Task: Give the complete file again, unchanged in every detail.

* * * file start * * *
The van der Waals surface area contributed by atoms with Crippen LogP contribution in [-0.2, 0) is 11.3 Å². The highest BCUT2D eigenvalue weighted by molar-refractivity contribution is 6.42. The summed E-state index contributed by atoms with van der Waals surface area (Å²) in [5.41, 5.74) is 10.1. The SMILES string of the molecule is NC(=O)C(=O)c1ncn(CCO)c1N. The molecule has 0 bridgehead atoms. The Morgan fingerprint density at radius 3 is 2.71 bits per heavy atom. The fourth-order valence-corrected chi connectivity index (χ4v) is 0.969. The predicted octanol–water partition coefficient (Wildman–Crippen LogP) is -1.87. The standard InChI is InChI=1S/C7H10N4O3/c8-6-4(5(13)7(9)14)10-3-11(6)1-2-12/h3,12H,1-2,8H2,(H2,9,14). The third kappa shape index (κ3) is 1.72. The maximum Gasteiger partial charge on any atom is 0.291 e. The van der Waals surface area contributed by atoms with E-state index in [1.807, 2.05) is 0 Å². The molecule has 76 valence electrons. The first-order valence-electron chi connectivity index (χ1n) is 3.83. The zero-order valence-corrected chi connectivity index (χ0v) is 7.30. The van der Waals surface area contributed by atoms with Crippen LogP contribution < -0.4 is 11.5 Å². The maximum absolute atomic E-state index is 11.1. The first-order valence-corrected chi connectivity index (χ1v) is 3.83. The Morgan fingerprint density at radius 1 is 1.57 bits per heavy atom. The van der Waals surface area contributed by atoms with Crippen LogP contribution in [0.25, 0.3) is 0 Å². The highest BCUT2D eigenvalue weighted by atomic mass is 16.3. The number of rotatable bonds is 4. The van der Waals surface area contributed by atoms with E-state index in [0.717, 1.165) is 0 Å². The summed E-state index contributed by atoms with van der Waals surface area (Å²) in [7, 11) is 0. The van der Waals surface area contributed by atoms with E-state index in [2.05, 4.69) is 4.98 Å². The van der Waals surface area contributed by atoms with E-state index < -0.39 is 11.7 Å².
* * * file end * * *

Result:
The van der Waals surface area contributed by atoms with Crippen LogP contribution in [-0.2, 0) is 11.3 Å². The highest BCUT2D eigenvalue weighted by molar-refractivity contribution is 6.42. The summed E-state index contributed by atoms with van der Waals surface area (Å²) in [5.41, 5.74) is 10.1. The SMILES string of the molecule is NC(=O)C(=O)c1ncn(CCO)c1N. The molecule has 0 bridgehead atoms. The Morgan fingerprint density at radius 3 is 2.71 bits per heavy atom. The fourth-order valence-corrected chi connectivity index (χ4v) is 0.969. The predicted octanol–water partition coefficient (Wildman–Crippen LogP) is -1.87. The standard InChI is InChI=1S/C7H10N4O3/c8-6-4(5(13)7(9)14)10-3-11(6)1-2-12/h3,12H,1-2,8H2,(H2,9,14). The third kappa shape index (κ3) is 1.72. The maximum Gasteiger partial charge on any atom is 0.291 e. The van der Waals surface area contributed by atoms with E-state index in [1.807, 2.05) is 0 Å². The molecule has 76 valence electrons. The first-order valence-electron chi connectivity index (χ1n) is 3.83. The zero-order valence-corrected chi connectivity index (χ0v) is 7.30. The van der Waals surface area contributed by atoms with Crippen LogP contribution < -0.4 is 11.5 Å². The maximum absolute atomic E-state index is 11.1. The first-order valence-corrected chi connectivity index (χ1v) is 3.83. The Morgan fingerprint density at radius 1 is 1.57 bits per heavy atom. The van der Waals surface area contributed by atoms with Crippen LogP contribution in [0.25, 0.3) is 0 Å². The highest BCUT2D eigenvalue weighted by atomic mass is 16.3. The number of rotatable bonds is 4. The van der Waals surface area contributed by atoms with E-state index in [0.717, 1.165) is 0 Å². The summed E-state index contributed by atoms with van der Waals surface area (Å²) in [7, 11) is 0. The van der Waals surface area contributed by atoms with E-state index in [2.05, 4.69) is 4.98 Å². The van der Waals surface area contributed by atoms with E-state index < -0.39 is 11.7 Å².